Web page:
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February 08, 2013

From Aristotle to O'Neill: Western Influence on Cao Yu

By Siyuan Liu, Assistant Professor, Department of Theatre & Film, UBC
Friday, February 8, 2013, 4-5:30 pm
NCRC, Dining Hall, Building 18, 2800 Plymouth Rd., Ann Arbor

Abstract:
Cao Yu (1910-1996) is one of the few modern Chinese playwrights whose core plays are still in regular production today. One reason behind this phenomenon is his masterful adoption of Western dramaturgy to stage the angst of modern China, ranging from Aristotle's tragic ethos, to Ibsen's haunting ghosts, to Chekhov's Russian ennui, to O'Neill's hallucinating jungle. These and other Western elements have provided tremendous inspirations and challenges to stage productions ever since the 1930s, including some most innovative reinterpretations in the past decade.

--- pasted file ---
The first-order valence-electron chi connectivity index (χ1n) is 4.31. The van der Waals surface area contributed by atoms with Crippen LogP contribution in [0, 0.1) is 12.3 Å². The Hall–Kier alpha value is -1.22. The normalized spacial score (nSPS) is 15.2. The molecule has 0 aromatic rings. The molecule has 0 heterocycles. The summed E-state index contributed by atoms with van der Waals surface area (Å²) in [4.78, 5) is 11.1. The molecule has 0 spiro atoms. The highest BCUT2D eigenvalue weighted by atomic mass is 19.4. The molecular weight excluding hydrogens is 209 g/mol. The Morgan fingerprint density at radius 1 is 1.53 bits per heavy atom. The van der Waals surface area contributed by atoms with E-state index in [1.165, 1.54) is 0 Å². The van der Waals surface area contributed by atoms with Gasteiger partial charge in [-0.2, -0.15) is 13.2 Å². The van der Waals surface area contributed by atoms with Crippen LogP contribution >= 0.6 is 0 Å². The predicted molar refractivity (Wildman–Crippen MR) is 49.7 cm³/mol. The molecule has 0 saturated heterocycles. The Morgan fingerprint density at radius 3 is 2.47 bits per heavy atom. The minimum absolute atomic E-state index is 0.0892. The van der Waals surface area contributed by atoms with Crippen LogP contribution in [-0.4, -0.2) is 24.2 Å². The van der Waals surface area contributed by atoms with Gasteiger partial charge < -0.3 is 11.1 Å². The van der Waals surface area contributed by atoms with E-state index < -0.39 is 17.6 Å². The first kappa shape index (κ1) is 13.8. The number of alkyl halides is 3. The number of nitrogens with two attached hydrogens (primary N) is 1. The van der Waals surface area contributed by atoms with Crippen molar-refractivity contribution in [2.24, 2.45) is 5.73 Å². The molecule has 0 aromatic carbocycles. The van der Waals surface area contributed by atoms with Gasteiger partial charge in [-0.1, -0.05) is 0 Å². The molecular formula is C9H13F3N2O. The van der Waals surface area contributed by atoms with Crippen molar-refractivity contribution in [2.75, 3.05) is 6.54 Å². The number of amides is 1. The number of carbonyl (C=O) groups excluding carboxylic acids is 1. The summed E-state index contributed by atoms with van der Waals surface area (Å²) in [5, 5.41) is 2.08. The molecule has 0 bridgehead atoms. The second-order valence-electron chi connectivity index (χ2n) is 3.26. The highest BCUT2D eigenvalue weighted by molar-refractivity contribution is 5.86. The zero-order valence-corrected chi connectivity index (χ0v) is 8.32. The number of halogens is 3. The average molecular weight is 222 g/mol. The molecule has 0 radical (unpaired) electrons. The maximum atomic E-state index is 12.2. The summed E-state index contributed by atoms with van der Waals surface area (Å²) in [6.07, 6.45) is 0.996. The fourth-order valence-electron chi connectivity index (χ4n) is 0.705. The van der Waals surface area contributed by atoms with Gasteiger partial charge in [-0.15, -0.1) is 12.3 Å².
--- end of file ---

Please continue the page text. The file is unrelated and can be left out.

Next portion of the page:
Siyuan Liu is an Assistant Professor of Theatre at the University of British Columbia and President of Association for Asian Performance. He has published widely on twentieth-century Chinese theatre, including the forthcoming Performing Hybridity in Colonial-Modern China (Palgrave Macmillan 2013). He is also a director and has twice directed Cao Yu's Thunderstorm.

Posted by zzhu at February 8, 2013 01:39 AM